EPC denies environmental groups' water quality petition; DNR proposes CAFO siting rules be reviewed in 5-year plan
on Tuesday, February 15, 2022
Water and Land News
Rules to address karst and drinking water to be part of rulemaking review
DES MOINES -- The Iowa Environmental Protection Commission today denied a petition for rules filed by the Iowa Environmental Council (IEC) and Environmental Law & Policy Center (ELPC) last year, ending a six-month review of the request to protect drinking water from feedlots. Instead, the Iowa DNR announced at the hearing that it intends to address the questions raised in the petition as part of a broader rulemaking process on siting issues.
IEC and ELPC filed a petition for rulemaking last year with Iowa’s Environmental Protection Commission to protect drinking water, groundwater, and karst terrain from feedlot pollution. The rules would restrict development of large animal feeding operations in sensitive landscapes. The petition argued that to protect Iowa’s drinking water, the Commission must adopt rules requiring installation of pollution monitoring systems, consideration of unique or special environmental factors in feedlot approvals, and stricter requirements for the approval of new construction.
"Refusal to adopt these basic protections fails to satisfy the Environmental Protection Commission’s mission to prevent water pollution," said Michael Schmidt, IEC Staff Attorney. "Iowans should have clean drinking water, but they aren’t all getting it with the rules we have in place."
Drinking water pollution in Iowa is widespread, as documented in a 2019 IEC report, and the pollutants can have serious health effects including liver failure and cancer. Iowans will face hundreds of millions of dollars in costs to treat water across the state as pollution continues to increase.
The Environmental Protection Commission is responsible for rulemaking that applies to the Department of Natural Resources, which regulates feedlots in the state. It rejected a petition filed by IEC and partners last year to overturn approval of the Supreme Beef feedlot.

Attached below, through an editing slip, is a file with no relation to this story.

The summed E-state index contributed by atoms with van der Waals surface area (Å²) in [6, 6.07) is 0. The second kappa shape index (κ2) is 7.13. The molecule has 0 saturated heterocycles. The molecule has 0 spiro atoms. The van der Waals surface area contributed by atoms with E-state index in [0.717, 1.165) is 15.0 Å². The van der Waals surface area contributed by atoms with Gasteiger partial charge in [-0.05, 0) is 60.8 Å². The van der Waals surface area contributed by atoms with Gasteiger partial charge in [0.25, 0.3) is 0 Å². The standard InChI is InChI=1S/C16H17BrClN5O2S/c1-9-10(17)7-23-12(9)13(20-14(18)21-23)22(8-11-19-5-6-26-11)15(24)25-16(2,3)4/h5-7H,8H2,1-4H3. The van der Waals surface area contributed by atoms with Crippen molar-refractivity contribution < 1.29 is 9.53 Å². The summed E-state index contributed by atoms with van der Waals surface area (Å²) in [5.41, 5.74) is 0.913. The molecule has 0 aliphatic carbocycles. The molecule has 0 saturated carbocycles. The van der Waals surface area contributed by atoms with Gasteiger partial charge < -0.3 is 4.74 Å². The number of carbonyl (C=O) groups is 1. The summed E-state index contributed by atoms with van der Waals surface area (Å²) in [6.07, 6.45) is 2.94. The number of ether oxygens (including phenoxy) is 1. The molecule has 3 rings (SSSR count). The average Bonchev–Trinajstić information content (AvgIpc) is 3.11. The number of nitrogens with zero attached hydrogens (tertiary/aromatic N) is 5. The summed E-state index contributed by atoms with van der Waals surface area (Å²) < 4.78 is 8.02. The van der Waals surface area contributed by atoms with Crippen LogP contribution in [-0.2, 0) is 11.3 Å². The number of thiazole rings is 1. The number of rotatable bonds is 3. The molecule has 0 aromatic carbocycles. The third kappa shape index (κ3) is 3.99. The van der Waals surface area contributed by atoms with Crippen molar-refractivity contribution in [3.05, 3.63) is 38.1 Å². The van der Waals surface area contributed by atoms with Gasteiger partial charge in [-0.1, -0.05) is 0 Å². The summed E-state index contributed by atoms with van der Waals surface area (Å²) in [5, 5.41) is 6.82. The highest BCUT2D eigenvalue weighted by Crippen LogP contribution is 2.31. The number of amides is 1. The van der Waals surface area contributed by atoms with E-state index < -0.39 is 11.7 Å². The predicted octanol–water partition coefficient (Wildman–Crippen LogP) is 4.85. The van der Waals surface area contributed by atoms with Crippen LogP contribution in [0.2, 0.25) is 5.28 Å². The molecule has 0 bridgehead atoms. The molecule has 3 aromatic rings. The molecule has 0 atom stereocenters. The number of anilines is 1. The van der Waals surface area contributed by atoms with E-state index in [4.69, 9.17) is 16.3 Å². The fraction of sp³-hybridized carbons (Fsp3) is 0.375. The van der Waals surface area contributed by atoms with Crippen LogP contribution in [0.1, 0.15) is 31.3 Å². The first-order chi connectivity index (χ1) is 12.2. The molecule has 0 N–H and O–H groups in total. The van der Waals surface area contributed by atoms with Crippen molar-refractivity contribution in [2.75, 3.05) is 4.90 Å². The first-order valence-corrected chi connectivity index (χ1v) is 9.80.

The DNR recommended denying the current petition before the EPC, instead proposing that their agency consider the petition requests as part of the five year review of rules already in progress. Karst includes soluble rocks such as limestone, which connect groundwater and surface water, and are common near the ground surface in Northeast Iowa.
As a result of the concerns raised in the petition filed last summer, the DNR has committed to reviewing karst siting rules for all livestock facilities. IEC and ELPC remain committed to ensuring the process delivers an outcome that adequately balances interests while protecting Iowa's environment and public health.
"Approving siting of animal feeding operations without thought to the varied nature of Iowa's landscapes, including sensitive areas like karst, has contributed to the increase in pollution of private wells in karst regions and around the state," said Ingrid Gronstal, Water Program Director for IEC. "Rules are put in place to protect the health of Iowans and the health of environment. Iowa DNR and the EPC are tasked with protecting the environment by adopting and enforcing rules that appropriately balance industry interests with the public’s need for a clean, safe, and healthy place to live."
Unlike confined animal feeding operations, open feedlots are not subject to the master matrix process as part of approval. Schmidt clarified this important difference in response to a question from a commissioner. One commissioner inquired as to why this issue was being raised at this time, to which DNR staff responded that there are open animal operation construction permits for the karst area.
"Records show the explosive growth of CAFOs in Iowa over the past 30 years, and there is no reason to expect construction in karst or other sensitive landscapes in Iowa will stop in the future," noted Schmidt. "These rules can serve to protect sensitive landscapes from new facilities sited on increasingly risky ground."
"Iowa needs to prioritize improving and protecting its waters, but once again the EPC pushed the decision down the road for another day," said Josh Mandelbaum, Senior Attorney at the Environmental Law & Policy Center. "There is no reason these changes could not be implemented now and then incorporated into the DNR's rule review. Nitrate and bacteria are already in our waters and need to be addressed now."
IEC and ELPC will be included as stakeholders in the DNR's five-year review process, which is already underway within DNR. At today's hearing, DNR staff indicated draft rules may be available in March. IEC and ELPC look forward to working with the DNR and other parties to create updated rules that better protect water quality, public health, and recreation.
- clean water
- clean water act
- nitrate pollution
- public health
- water quality